So – the last post was about sleep strategies… And since I acknowledged that none of those strategies were quick fixes, I figured it would make sense to follow up with strategies about what on Earth to do with yourself when you can’t sleep. Because, even if you do everything I just suggested in the last post, chances are some of the time you’ll still be up, unable to sleep.
Or, chances are that you’ll get to sleep and then be woken up with nightmares. If that’s the case, check out this post.
If you’re lying in bed and you can’t sleep – don’t just keep lying there tossing and turning. Get up. Go to a different room.
Turn on only soft, dim lights. Try NOT to turn on the TV, the computer, or your phone; your brain interprets the type of light emitted by those devices as daylight, so looking at them will only get you more alert and wired, and will make it harder to get back to sleep.
Instead, do things that feel either relaxing and/or a little boring to you – some examples might include playing soft music; flipping through a magazine; folding laundry; working on a jigsaw puzzle.
Do this until you feel sleepy (until you’re yawning and feeling like you could fall asleep). Then go back to bed.
There’s a reason behind this approach:
If you can’t sleep and you don’t get up, you end up spending night after night tossing and turning in bed. After a while, you don’t think of bed as “a relaxing place to go to get some rest”; instead, you think of bed as “that awful place where you toss and turn all night long every night”. If you’ve been doing that for a while, you’ll tense up a bit as soon as you think of bed. You might find it easier to fall asleep on the couch or in a big armchair – anywhere but bed.
So, getting up when you can’t sleep basically re-teaches your brain that bed is a comfortable place where you can sleep, and not an awful place where you toss and turn for hours on end.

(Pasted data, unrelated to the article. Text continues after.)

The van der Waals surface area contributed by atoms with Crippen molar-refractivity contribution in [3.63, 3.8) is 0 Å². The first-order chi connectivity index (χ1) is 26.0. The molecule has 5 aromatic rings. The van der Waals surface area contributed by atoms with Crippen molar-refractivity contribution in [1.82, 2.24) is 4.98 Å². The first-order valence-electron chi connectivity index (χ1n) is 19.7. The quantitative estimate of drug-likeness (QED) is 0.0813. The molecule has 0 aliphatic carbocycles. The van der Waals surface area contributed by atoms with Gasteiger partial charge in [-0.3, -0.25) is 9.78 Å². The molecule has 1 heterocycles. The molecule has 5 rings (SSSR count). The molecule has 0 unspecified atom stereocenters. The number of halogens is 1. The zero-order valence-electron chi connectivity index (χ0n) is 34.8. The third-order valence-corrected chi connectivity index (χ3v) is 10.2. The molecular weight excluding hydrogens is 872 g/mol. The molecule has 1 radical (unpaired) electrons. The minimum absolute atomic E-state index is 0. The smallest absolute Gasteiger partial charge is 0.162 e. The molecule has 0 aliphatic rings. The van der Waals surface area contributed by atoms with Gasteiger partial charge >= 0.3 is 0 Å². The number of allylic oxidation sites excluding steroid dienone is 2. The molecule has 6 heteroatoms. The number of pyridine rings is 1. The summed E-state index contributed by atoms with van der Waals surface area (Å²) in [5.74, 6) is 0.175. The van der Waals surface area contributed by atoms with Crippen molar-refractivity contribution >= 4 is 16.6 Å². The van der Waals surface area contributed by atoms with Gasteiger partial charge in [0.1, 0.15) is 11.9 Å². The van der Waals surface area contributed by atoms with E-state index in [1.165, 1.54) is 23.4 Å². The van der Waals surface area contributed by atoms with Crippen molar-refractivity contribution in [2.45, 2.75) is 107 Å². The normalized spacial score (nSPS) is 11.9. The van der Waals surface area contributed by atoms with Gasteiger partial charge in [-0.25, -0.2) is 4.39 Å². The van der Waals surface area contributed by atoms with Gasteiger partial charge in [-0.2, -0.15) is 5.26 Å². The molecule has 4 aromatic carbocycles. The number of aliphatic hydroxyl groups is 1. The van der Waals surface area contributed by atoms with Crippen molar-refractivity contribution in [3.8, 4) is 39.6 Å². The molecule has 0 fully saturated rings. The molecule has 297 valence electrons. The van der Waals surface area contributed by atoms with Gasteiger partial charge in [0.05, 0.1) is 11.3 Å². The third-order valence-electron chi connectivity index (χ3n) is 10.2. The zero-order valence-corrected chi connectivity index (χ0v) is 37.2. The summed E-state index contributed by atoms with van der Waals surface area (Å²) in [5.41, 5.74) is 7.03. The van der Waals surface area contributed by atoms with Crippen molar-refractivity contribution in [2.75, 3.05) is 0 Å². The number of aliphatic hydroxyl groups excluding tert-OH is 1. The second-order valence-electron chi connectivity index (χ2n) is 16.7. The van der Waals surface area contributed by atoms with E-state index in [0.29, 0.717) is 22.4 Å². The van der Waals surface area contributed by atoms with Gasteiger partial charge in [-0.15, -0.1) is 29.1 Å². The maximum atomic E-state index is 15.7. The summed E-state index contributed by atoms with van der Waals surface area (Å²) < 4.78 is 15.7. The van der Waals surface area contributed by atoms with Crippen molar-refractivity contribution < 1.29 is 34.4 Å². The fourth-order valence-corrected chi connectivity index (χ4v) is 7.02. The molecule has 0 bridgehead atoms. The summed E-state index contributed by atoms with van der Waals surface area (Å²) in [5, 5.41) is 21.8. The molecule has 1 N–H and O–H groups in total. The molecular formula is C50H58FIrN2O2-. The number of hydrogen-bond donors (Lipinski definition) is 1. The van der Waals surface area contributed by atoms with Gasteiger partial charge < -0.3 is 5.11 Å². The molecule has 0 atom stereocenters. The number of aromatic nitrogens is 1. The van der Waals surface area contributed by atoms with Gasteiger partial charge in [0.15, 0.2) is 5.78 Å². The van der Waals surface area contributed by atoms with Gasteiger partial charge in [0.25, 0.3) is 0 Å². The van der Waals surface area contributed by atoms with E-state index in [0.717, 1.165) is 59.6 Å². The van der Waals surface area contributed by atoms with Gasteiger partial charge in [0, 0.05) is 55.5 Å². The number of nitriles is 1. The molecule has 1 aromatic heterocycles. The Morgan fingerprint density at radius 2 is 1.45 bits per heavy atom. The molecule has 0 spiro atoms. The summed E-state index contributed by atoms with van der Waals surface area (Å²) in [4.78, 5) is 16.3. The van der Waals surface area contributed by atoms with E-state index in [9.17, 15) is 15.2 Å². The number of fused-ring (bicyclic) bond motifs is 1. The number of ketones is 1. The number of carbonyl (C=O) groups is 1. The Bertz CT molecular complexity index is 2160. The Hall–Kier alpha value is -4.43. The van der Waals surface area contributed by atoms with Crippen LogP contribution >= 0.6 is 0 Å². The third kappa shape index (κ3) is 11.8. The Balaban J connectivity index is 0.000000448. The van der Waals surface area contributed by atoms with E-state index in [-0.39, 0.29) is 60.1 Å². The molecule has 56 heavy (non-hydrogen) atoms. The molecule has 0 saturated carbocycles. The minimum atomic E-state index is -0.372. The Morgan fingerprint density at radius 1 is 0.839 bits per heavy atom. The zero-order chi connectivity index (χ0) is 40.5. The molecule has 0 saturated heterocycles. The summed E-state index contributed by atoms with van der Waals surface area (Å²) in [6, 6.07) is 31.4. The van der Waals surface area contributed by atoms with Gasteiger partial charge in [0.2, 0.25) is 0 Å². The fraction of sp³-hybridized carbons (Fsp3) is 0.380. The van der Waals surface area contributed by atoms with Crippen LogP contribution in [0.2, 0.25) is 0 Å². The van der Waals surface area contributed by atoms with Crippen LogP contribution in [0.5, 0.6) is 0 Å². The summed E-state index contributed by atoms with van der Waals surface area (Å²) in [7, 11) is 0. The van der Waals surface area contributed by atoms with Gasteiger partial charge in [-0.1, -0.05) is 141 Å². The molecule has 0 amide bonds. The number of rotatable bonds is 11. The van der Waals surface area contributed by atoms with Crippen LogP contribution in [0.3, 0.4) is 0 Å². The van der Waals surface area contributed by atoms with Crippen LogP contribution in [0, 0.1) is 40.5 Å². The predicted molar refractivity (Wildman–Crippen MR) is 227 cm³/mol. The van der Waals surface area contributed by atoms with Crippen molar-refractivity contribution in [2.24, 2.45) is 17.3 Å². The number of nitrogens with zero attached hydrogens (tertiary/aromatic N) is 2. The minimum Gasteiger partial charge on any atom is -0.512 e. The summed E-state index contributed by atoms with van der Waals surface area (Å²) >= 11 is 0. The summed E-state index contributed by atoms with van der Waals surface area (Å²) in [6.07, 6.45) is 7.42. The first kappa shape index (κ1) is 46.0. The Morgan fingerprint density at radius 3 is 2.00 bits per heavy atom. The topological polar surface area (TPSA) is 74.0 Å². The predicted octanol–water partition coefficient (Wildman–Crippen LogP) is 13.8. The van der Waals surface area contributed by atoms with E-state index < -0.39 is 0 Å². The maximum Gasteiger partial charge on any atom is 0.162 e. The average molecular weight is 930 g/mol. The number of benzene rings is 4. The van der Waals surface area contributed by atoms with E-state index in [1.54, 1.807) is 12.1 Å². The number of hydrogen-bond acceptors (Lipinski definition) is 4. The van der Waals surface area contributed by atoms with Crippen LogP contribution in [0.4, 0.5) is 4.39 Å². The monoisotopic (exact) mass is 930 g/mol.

And doing relaxing, boring, quiet stuff gives you another chance to lull yourself to sleep. Even if you don’t get back to sleep that night, doing quiet, relaxing stuff during the night helps to re-teach your brain that night-time is for sleeping, or at least for resting.
Again – no quick fixes here, folks. But this is important stuff to know, and if you try it, it might make a bit of a difference.
I’d love to have you share your thoughts, comments, and questions. If you do post a comment, please don’t give specific details of your trauma – these may be triggering to another reader. If you’d like to offer criticism, I’ll take it – I know I’m not perfect, and I’m always willing to learn. If you do offer criticism though, I’d really appreciate it if you could do so constructively (ie., no name-calling, please). Thanks…
~ Dr. Dee Rajska, C. Psych.
*Fine print: Please feel free to share the link to this blog wherever you think it might be helpful! Reading this blog is a good start, but it’s no substitute for professional help. It takes a different kind of courage to admit to yourself that you’re struggling. PTSD is not a sign of failure – it’s a sign that you’ve been through a lot, and have tried to stay strong for too long. If you need help – you’re in some pretty great company. Reach out, and give yourself a chance to feel better.
**Really fine print: The content of Coming Back Home is copyrighted; please feel welcome to share the link, but do not copy and paste content. Unless otherwise noted, all original photography on Coming Back Home is the copyrighted property of Larry M. Jaipaul; please do not copy images without permission.